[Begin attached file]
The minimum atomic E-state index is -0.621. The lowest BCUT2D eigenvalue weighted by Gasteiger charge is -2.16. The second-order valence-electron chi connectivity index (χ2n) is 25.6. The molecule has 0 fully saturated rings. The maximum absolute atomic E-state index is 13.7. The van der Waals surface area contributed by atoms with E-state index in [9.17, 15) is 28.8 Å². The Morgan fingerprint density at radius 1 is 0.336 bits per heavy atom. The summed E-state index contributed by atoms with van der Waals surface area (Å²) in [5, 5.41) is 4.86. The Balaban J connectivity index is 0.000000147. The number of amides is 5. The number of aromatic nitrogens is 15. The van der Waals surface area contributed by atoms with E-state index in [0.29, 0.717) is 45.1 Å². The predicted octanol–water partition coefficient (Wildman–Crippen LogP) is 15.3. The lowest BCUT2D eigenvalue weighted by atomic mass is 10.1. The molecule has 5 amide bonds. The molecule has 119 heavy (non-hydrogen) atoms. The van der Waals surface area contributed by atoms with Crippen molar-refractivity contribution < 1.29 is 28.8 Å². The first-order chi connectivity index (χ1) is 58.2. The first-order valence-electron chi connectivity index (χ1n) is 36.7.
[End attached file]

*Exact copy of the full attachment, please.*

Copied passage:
The minimum atomic E-state index is -0.621. The lowest BCUT2D eigenvalue weighted by Gasteiger charge is -2.16. The second-order valence-electron chi connectivity index (χ2n) is 25.6. The molecule has 0 fully saturated rings. The maximum absolute atomic E-state index is 13.7. The van der Waals surface area contributed by atoms with E-state index in [9.17, 15) is 28.8 Å². The Morgan fingerprint density at radius 1 is 0.336 bits per heavy atom. The summed E-state index contributed by atoms with van der Waals surface area (Å²) in [5, 5.41) is 4.86. The Balaban J connectivity index is 0.000000147. The number of amides is 5. The number of aromatic nitrogens is 15. The van der Waals surface area contributed by atoms with E-state index in [0.29, 0.717) is 45.1 Å². The predicted octanol–water partition coefficient (Wildman–Crippen LogP) is 15.3. The lowest BCUT2D eigenvalue weighted by atomic mass is 10.1. The molecule has 5 amide bonds. The molecule has 119 heavy (non-hydrogen) atoms. The van der Waals surface area contributed by atoms with Crippen molar-refractivity contribution < 1.29 is 28.8 Å². The first-order chi connectivity index (χ1) is 58.2. The first-order valence-electron chi connectivity index (χ1n) is 36.7.